Republican co-signers of a conservative climate change resolution, 13 of whom also serve on the bipartisan House Climate Solutions Caucus, continue to talk about why they are committed to pushing Congress to enact solutions. Rep. Carlos Curbelo, a co-founder of the caucus and emerging climate leader who has invited U.S. Environmental Protection Agency head Scott Pruitt to Florida to see climate impacts firsthand, pointed to “the effects of rising sea levels” his South Florida district members experience. “We’ve seen firsthand how streets keep flooding from king tides,” Rep. Ileana Ros-Lehtinen added. Like Curbelo, she also represents a Florida coastal district.
“We can’t deal in alternative facts, or alternative realities,” said Rep. Mark Sanford of South Carolina. “We have to deal with whatever there’s consensus about as a starting point in legitimate debates that do exist.” Sanford criticized Republican reluctance to take on the issue, “even though the scientific consensus has been clear…You talk to old-timers, and they say it’s changing.”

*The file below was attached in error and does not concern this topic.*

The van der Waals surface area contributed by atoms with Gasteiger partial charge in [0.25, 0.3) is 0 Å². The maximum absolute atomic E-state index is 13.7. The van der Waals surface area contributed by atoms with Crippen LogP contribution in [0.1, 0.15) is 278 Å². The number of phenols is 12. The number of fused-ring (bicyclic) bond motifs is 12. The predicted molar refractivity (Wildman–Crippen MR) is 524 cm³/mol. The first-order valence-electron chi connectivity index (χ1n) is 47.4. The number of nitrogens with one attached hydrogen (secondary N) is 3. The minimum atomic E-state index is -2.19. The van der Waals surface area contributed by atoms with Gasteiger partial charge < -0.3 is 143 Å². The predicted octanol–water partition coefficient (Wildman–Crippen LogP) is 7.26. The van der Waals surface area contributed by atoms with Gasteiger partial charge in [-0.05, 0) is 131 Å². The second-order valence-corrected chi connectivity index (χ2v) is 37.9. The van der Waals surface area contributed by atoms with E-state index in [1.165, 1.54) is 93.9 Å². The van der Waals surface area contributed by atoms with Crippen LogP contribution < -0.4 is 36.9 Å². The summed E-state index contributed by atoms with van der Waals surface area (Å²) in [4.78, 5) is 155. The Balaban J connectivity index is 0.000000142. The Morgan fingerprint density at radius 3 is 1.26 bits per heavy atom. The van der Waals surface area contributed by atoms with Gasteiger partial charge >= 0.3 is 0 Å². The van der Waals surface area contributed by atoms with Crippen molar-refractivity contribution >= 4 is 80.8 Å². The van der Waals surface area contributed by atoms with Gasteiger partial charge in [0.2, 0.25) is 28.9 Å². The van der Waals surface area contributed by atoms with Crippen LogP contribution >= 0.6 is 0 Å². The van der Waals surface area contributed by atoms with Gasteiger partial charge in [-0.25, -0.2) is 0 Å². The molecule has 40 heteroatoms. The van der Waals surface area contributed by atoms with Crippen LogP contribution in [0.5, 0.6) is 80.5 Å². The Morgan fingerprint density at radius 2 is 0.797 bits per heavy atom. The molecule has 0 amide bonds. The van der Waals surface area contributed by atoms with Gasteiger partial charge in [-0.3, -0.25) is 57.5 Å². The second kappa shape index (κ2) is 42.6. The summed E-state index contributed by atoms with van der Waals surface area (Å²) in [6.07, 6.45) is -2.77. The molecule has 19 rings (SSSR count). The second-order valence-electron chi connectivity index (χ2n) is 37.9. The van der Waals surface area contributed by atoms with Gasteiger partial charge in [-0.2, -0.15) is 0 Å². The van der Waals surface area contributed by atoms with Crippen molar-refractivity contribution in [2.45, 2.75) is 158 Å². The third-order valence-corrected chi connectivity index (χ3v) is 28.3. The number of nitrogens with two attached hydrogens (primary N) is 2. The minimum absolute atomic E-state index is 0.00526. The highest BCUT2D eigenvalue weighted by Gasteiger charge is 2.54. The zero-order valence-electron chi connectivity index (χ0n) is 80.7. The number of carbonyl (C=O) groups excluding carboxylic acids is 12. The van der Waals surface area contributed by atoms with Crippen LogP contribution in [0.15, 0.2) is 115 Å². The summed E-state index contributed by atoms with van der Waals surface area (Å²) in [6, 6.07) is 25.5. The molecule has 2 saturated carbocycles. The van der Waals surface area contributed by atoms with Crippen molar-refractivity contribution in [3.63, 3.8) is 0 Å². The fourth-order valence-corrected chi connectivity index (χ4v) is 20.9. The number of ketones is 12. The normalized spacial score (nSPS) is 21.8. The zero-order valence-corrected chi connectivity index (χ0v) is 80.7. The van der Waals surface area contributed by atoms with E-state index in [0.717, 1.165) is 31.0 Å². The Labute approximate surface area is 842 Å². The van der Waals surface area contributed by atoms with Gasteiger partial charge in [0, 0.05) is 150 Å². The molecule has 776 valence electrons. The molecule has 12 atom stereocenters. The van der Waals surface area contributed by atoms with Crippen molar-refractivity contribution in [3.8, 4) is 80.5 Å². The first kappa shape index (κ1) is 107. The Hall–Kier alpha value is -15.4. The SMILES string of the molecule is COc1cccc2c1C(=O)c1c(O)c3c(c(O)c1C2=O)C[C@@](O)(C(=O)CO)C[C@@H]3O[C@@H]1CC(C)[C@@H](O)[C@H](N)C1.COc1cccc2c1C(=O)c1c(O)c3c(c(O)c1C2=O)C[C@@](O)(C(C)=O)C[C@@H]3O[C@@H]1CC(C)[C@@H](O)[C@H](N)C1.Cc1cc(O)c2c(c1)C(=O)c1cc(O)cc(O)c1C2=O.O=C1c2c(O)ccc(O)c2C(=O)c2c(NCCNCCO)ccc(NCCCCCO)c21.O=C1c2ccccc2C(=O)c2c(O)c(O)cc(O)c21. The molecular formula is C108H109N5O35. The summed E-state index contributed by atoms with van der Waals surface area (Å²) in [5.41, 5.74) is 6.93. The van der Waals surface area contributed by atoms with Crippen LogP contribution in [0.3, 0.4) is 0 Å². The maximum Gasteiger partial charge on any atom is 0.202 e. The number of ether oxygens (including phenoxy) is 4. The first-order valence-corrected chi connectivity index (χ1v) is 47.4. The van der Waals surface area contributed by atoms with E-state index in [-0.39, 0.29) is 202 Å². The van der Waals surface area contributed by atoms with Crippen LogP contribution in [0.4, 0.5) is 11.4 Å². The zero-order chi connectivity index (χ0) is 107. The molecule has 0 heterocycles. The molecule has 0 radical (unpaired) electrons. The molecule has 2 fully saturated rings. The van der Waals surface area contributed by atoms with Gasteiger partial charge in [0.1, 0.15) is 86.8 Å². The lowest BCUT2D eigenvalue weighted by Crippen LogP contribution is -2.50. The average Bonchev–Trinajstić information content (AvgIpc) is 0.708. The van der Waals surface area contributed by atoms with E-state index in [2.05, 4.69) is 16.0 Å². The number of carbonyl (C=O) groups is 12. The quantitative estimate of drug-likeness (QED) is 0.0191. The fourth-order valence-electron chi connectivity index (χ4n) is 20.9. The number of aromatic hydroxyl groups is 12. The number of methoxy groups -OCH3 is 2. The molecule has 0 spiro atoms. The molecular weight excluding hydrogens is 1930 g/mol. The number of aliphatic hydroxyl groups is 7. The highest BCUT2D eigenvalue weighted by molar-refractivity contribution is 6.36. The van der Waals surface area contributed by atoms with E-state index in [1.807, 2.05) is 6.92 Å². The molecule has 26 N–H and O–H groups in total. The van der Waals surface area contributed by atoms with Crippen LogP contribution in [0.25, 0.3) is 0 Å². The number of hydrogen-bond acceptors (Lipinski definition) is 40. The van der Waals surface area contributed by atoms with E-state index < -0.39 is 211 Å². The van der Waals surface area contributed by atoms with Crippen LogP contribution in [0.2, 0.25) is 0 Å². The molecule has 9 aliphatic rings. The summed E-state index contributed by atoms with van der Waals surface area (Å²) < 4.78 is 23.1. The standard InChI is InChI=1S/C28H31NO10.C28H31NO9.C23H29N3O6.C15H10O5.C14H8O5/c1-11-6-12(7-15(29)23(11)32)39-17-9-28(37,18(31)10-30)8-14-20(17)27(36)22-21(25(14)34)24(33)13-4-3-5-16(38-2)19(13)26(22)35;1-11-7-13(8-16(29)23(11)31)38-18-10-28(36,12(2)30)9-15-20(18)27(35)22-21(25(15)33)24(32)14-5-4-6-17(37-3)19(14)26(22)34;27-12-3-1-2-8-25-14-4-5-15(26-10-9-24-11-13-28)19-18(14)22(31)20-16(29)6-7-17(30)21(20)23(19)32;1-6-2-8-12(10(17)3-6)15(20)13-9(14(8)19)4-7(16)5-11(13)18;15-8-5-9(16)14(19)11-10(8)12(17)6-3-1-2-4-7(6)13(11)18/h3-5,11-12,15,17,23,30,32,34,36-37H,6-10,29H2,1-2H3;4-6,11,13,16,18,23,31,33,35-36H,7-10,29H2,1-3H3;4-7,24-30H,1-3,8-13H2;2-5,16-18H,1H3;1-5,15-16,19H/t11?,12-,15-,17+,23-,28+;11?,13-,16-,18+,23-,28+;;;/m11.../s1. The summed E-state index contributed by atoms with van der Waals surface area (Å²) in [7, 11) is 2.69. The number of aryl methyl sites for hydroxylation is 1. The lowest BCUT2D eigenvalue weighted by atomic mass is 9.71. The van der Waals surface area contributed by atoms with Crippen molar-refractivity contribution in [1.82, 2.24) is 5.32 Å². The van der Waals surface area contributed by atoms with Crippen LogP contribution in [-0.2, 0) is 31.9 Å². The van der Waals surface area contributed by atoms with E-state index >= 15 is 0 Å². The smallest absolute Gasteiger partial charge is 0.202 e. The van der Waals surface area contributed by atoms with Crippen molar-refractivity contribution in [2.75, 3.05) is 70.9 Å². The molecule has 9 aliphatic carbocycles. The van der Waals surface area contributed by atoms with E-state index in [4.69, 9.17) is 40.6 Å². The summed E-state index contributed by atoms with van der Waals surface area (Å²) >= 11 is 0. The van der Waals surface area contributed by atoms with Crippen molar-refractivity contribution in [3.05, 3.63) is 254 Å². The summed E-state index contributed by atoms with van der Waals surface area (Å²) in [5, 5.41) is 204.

Curbelo indicated “there are many members who have not yet signed this resolution who are very interested, asking us questions about it, following the news on this issue.” He expressed confidence that the list of co-sponsors and those willing to speak out will continue to grow. He says the co-sponsors are looking for climate-friendly policies “that can pass this Congress.”